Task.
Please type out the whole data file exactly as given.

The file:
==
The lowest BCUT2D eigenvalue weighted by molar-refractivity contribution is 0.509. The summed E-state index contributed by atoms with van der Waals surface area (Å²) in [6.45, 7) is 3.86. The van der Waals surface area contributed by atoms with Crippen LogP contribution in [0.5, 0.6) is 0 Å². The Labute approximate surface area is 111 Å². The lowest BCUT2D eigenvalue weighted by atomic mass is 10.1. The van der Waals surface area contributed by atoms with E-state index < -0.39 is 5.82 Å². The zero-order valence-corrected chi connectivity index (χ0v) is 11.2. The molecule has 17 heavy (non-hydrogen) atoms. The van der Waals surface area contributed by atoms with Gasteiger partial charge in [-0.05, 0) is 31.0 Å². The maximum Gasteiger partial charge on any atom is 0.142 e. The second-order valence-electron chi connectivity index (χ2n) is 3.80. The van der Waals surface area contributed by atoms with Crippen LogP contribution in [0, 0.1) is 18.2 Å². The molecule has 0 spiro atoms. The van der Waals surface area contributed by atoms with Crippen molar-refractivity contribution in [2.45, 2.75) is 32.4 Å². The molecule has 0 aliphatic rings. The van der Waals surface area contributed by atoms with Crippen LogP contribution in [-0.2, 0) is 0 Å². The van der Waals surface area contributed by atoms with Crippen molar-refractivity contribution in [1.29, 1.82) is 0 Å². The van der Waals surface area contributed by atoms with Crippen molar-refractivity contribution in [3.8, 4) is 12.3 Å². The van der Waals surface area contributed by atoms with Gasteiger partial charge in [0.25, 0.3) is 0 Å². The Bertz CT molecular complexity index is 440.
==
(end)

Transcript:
The lowest BCUT2D eigenvalue weighted by molar-refractivity contribution is 0.509. The summed E-state index contributed by atoms with van der Waals surface area (Å²) in [6.45, 7) is 3.86. The van der Waals surface area contributed by atoms with Crippen LogP contribution in [0.5, 0.6) is 0 Å². The Labute approximate surface area is 111 Å². The lowest BCUT2D eigenvalue weighted by atomic mass is 10.1. The van der Waals surface area contributed by atoms with E-state index < -0.39 is 5.82 Å². The zero-order valence-corrected chi connectivity index (χ0v) is 11.2. The molecule has 17 heavy (non-hydrogen) atoms. The van der Waals surface area contributed by atoms with Gasteiger partial charge in [-0.05, 0) is 31.0 Å². The maximum Gasteiger partial charge on any atom is 0.142 e. The second-order valence-electron chi connectivity index (χ2n) is 3.80. The van der Waals surface area contributed by atoms with Crippen LogP contribution in [0, 0.1) is 18.2 Å². The molecule has 0 spiro atoms. The van der Waals surface area contributed by atoms with Crippen molar-refractivity contribution in [2.45, 2.75) is 32.4 Å². The molecule has 0 aliphatic rings. The van der Waals surface area contributed by atoms with Crippen LogP contribution in [-0.2, 0) is 0 Å². The van der Waals surface area contributed by atoms with Crippen molar-refractivity contribution in [1.29, 1.82) is 0 Å². The van der Waals surface area contributed by atoms with Crippen molar-refractivity contribution in [3.8, 4) is 12.3 Å². The van der Waals surface area contributed by atoms with Gasteiger partial charge in [0.25, 0.3) is 0 Å². The Bertz CT molecular complexity index is 440.